Sometimes the best books are the ones we almost never read.

It’s definitely true in the publishing world that many of the most legendary classics are books that almost never saw the light of day…

Poems by Emily Dickinson, discovered after her death.

An unusually fat grade-school novel by an unknown writer rejected 12 times in a row (Harry Potter).

A quirky little picture book about some tea-drinking bunnies that was self-published because no one else wanted it (Peter Rabbit).

Even Moby Dick reportedly sold only 50 copies during Melville’s lifetime.

If you’ve ever read a book by Agatha Christie, Mary Higgins Clark, John Grisham, James Patterson, Madeleine L’Engle, Louis L’Amour, Dr. Seuss, or Margaret Mitchell, you’ve met an author in those pages whose books narrowly escaped dying in a dresser drawer, unpublished.  And it’s not just fluff fiction:  books by Chinua Achebe, E.E. Cummings, Jack Kerouac, William Golding, Alice Walker, James Joyce, George Orwell, F. Scott Fitzgerald, and Yann Martel have been insulted, misunderstood, and unceremoniously shot down time and again.  And some that were printed in the author’s lifetime moldered on the bookstore shelves until the writer was dead and gone for decades (ever heard of Jane Austen?)

Aspiring writers often moan about the devilish catch-22 of getting anything published without platform when platform is so hard to achieve if you haven’t been published.  But our problem is hardly new to the internet age.  (Joseph Heller himself felt it, too.)  Loads of manuscripts pile up on publishers’ desks, and the poor guys/gals have to sort through the Pulitzers and the drivel without the help of a crystal ball.  They’re searching for the needle in a papery haystack.

At Blackwell’s in Oxford, I saw a great display of books wrapped in brown paper with just a handwritten teaser on the front.  “Wildly imaginative story about a shipwreck, a tiger, and the meaning of life.”  “One victim, a dozen suspects, all stranded on a luxury train in a blizzard.”  “A puzzle book written in exquisite prose, perfect for fans of so-and-so.”  What a super idea!  Pick the book blind, not for its reputation or its famous author or its fancy cover art; let it speak on its own terms.

Last year my reading resolution was to review the books I read (on Goodreads, Amazon, wherever).  What if next year’s reading resolution went something like this:  for every book I read because I already know and love the author I’ll try one by someone unknown?  For every bestseller I’ll browse the shelves for one I’ve never heard of?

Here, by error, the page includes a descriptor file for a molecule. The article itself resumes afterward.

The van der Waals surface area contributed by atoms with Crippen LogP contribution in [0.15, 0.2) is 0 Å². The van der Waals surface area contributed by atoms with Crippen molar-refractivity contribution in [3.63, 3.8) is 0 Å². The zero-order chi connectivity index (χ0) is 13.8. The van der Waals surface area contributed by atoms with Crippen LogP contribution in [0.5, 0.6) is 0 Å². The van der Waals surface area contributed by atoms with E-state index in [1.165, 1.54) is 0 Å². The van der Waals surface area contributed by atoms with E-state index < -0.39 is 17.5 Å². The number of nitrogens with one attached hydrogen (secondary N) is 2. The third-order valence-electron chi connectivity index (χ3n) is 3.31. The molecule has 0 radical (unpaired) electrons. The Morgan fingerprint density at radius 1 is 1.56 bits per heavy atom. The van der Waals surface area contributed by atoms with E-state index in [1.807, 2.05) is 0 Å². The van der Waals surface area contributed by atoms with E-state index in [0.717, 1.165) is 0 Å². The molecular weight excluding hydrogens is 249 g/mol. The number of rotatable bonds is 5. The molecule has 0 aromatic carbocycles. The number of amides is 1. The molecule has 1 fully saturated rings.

What if we don’t let the big shots in New York dictate what we’ll read this year, but look for the treasure in the brown paper bag?

You can click on my Want-to-Read pile at Goodreads for some inspiration if you want.  But I’m on the lookout, too, so give me your best suggestions below.  What’s a book we’ve never heard of that you know we’d all love?

What’s the best book you almost never read?

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The Radical Questions of Christ

So Jesus had a knack for asking questions that threw people a little off-balance.  Questions that provoke anger, exposing his enemies, questions that stick in a person’s head and poke, like irritants introduced to an oyster.  Eventually, over time, maybe that irritant will produce a pearl.

As many smart people have observed, Jesus asked way more questions (over 300) than he specifically answered (fewer than a dozen), often, in fact, answering a question with a question.  Yeah, annoying.  But I can just imagine Him grinning as His disciples sputtered, unperturbed as He flummoxed folks.  Jesus had a knack for leaving people dumbfounded.

I’ve been thinking a lot about Jesus’ questions this week, questions that I brush past to give a Sunday school answer, but could, if I let them, do a number on me.  Among many others, He asked:

  • Why are you so afraid? (Matthew 8:26)
  • What are you seeking? (John 1:38)
  • Do you want to get well? (John 5:6)
  • Why do you look at the speck of sawdust in your brother’s eye and pay no attention to the plank in your own eye? (Matthew 7:3)

Wow, right to the point, Jesus.  Couldn’t you be a little more, well, tactful?  But He’s never one for the Hallmark card.  And by grilling us so thoroughly, He gives us plenty of food for thought.

Do you ever wish God spoke to you more directly?  Perhaps He is more inclined now, as He was then, to ask questions rather than give answers.  What if we let Him ask?  What if we put some thought into our answers?  I’m thinking for a season I’m going to ponder the question marks He left behind, let them speak to me today.  I’m guessing I’m not going to like them all, but maybe they have the power to change me, bit by bit.

Here’s a sample.  Which ones speak to you?

  1. For if you love those who love you, what reward will you have? Don’t even the tax collectors do the same? And if you greet only your brothers, what are you doing out of the ordinary? Don’t even the Gentiles do the same? (Matthew 5:46-47)
  2. Who of you by worrying can add a single hour to his life? (Matthew 6:27, Luke 12:25)
  3. Why do you worry about clothes? (Matthew 6:28)